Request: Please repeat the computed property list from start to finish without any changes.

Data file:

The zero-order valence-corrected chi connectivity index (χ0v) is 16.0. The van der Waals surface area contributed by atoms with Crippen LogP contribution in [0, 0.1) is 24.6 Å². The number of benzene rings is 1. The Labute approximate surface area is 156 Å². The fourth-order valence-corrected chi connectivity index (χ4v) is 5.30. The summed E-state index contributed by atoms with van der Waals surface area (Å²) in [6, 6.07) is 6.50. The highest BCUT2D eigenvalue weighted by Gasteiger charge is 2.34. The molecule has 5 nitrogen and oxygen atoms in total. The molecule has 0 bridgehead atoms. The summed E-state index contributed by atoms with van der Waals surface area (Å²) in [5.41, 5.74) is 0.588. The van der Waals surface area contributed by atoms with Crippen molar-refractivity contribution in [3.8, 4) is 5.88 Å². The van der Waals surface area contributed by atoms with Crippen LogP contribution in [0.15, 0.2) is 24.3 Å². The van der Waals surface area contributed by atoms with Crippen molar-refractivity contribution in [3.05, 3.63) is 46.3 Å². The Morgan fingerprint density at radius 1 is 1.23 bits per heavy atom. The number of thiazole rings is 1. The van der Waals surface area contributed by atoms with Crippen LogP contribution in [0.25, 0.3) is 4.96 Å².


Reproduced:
The zero-order valence-corrected chi connectivity index (χ0v) is 16.0. The van der Waals surface area contributed by atoms with Crippen LogP contribution in [0, 0.1) is 24.6 Å². The number of benzene rings is 1. The Labute approximate surface area is 156 Å². The fourth-order valence-corrected chi connectivity index (χ4v) is 5.30. The summed E-state index contributed by atoms with van der Waals surface area (Å²) in [6, 6.07) is 6.50. The highest BCUT2D eigenvalue weighted by Gasteiger charge is 2.34. The molecule has 5 nitrogen and oxygen atoms in total. The molecule has 0 bridgehead atoms. The summed E-state index contributed by atoms with van der Waals surface area (Å²) in [5.41, 5.74) is 0.588. The van der Waals surface area contributed by atoms with Crippen molar-refractivity contribution in [3.8, 4) is 5.88 Å². The van der Waals surface area contributed by atoms with Crippen LogP contribution in [0.15, 0.2) is 24.3 Å². The van der Waals surface area contributed by atoms with Crippen molar-refractivity contribution in [3.05, 3.63) is 46.3 Å². The Morgan fingerprint density at radius 1 is 1.23 bits per heavy atom. The number of thiazole rings is 1. The van der Waals surface area contributed by atoms with Crippen LogP contribution in [0.25, 0.3) is 4.96 Å².